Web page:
I bet what you see are lots of smiling faces, food, beer, comradery.  Perhaps some of those friends haven’t seen each other in awhile, haven’t watched anything together in awhile, haven’t gone out in awhile and the Super Bowl was an excuse to do all of those things.  I think that’s what makes it special. 

Superbowl Party 2017

It is for us. We usually do something for the Super Bowl.  The past couple of years we have had people over to our house.  Do you know how often we do that?  I think I can count the number of times we have people here on one hand.  We live in the boonies on a private road in the woods.  We don’t even really know HOW to entertain!  We have people over and it’s like the sky is falling.  Corey is running around talking to anything in his vicinity and I am a cleaning maniac.  We don’t know what to do with ourselves. But we do it for the Super Bowl, it’s fun, and it takes us a year to recover.  

And this year’s broadcast was weird.  All of it.  I don’t think it was in the cards for the Pats to win anyway.  The commentary was bad.  Chris Collinsworth and Al Michaels?  Annoying.  Not to mention they got every call WRONG.  If they said the call should be one way, it would undoubtedly be ruled the opposite. Then they would spend the next five minutes trying to justify their bad judgement. 

And the commercials…there were a few funny ones; however, there were a few which left me  scratching my head.  How exactly does driving a Dodge Ram compare you to Martin Luther King, Jr?  Our friend drives a Dodge Ram and he couldn’t tell us either.  Sooo newsflash!  Buying one won’t enlighten you. Or earn you a special day. You have to ACTUALLY be awesome for that. 

Brady didn’t catch that pass.  Then the Eagles ran the exact play perfectly.  I don’t know…seemed like an omen.  And Malcom Butler didn’t play?  Man, that was a conversation we got to have every time the camera flashed to him standing on the sideline. 

And hey, the Pats didn’t win, but they’ve already won 5 times. 
A piece from WorDSMITHstudios
on Etsy.com

Their loss was our gain, because we got to see our friends and we had so much fun talking and laughing about all those weird things.  Oh, how we laughed!  And that’s all that matters to us in the end.  

The laughs and the smiles and the food and the fun. 

Because in the end, we were together.  I forget the rest.  

Out of the Closet

https://www.etsy.com/your/shops/worDSMITHstudios/
I’m working on it!

My newfound extra time has allowed me the opportunity to clean out areas of my house I haven’t been able to get to for awhile.  I have closets full of stuff I literally stuck in there so I didn’t have to look at it scattered about in the house. 

It’s ironic really, I mean, we laugh about my daughter and how she cleans her room by throwing everything in her closet.  So when she proudly announces, “look, I cleaned my room.” She is also saying, Do.NOT.look.in.the.closet!   

I guess I have been doing the same thing for years.   Don’t know where to put this basket?  I’ll just tuck it in the hall closet.  I’ll remember where I put it when I need it.  This quart of paint I don’t feel like trucking to the basement?  Hall closet.  The extra printer supplies for the printer with no ink?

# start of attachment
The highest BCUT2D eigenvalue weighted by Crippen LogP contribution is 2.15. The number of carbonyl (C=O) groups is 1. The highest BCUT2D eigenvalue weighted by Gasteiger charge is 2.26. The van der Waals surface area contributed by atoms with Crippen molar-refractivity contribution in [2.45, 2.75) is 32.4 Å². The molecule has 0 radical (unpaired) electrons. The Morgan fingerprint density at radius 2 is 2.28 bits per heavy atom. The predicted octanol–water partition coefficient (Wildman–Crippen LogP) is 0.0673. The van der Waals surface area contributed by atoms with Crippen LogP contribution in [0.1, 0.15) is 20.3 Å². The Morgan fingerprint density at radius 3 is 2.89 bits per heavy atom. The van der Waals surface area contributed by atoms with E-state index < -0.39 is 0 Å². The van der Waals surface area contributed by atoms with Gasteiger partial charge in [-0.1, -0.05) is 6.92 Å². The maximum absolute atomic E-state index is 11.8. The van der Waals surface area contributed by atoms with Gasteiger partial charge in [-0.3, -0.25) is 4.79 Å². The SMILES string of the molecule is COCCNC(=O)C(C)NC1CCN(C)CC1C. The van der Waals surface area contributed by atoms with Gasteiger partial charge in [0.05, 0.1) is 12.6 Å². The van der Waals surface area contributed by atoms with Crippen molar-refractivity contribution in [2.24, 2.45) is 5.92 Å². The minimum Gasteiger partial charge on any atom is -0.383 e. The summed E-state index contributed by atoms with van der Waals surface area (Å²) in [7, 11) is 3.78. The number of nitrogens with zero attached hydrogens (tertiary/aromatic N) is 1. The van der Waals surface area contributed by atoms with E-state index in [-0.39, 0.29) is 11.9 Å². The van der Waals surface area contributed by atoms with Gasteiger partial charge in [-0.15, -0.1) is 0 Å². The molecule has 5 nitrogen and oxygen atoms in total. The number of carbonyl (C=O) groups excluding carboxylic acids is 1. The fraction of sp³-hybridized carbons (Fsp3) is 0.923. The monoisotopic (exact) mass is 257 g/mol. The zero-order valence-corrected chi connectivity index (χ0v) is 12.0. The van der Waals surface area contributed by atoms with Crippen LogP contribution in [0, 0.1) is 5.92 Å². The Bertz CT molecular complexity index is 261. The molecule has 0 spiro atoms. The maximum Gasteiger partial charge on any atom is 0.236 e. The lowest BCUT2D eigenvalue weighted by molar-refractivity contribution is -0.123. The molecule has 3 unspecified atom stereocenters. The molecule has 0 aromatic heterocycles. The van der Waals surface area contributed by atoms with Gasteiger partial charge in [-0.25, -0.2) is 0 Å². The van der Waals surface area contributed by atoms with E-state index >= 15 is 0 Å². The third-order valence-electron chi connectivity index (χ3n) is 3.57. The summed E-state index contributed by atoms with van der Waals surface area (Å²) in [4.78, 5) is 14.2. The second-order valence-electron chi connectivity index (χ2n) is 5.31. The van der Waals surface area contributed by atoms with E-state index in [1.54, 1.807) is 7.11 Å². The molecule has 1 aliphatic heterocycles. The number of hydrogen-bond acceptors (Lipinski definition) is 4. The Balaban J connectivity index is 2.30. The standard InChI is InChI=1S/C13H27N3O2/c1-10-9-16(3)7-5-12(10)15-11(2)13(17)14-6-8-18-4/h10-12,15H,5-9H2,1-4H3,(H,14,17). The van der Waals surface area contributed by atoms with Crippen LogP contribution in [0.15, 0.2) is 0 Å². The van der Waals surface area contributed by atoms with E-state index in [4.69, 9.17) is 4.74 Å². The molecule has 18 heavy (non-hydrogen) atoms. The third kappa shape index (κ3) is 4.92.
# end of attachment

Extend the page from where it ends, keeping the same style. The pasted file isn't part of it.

Yup.  Hall closet.  Now where did I put that basket that time…?
 
I have a pretty big house.  And the people who built it did a great job with storage.  I have a lot of closets and cabinet space.  Over these years as I picked up behind the kids or found shit I wasn’t ready to donate, I just stuck it in one of the many storage spots I had all around the house. 
 
If I don’t have to look at it, it doesn’t exist and if I don’t have to look at it, I can resume control of my life with a clean house and less stress.  I adapted the ‘Whatever Works’ philosophy.

Except it’s really still there.  The stress, I mean. The stress of knowing the hall closet and the bathroom closet and pantrys and every nook and cranny is full of crap that EVENTUALLY is going to need to be cleaned out.  Those things, piled up, are really still in the back of my mind. 

*Ohhh Dennnissse* (It’s the musical voice from inside my head) when are you going to get to cleaning out those closets and moving that crap to the basement?  And then when are you going to clean out the basement and take all that crap to Goodwill??? I am writing this as I look at my white board that also lists “clean out upstairs closet.” Like I literally need to nag MYSELF.  (As you can see, I also need to clean the top of my kitchen cabinets. They get really dusty and gross. Especially when they haven’t been wiped in like, 10 years…)  

 
And so here I am, again, unemployed and FINALLY I have time to go through all the CRAP I have collected over the years.  And what do I do?  I spend precious cleaning time reflecting because, of course there are so many things to look at as that cleaning out the closet becomes an all-day affair.   There are pictures the kids drew, cards they made for me, old photos, and of course, the old slate book. 
 
The ‘old slate book’?  Well, funny you should ask.  It’s kind of a long story, but it is all connected.  You may also be asking what this WorDSMITHstudios business is all about and why I said I am ‘back at blogging,’ when you only read my first post last week.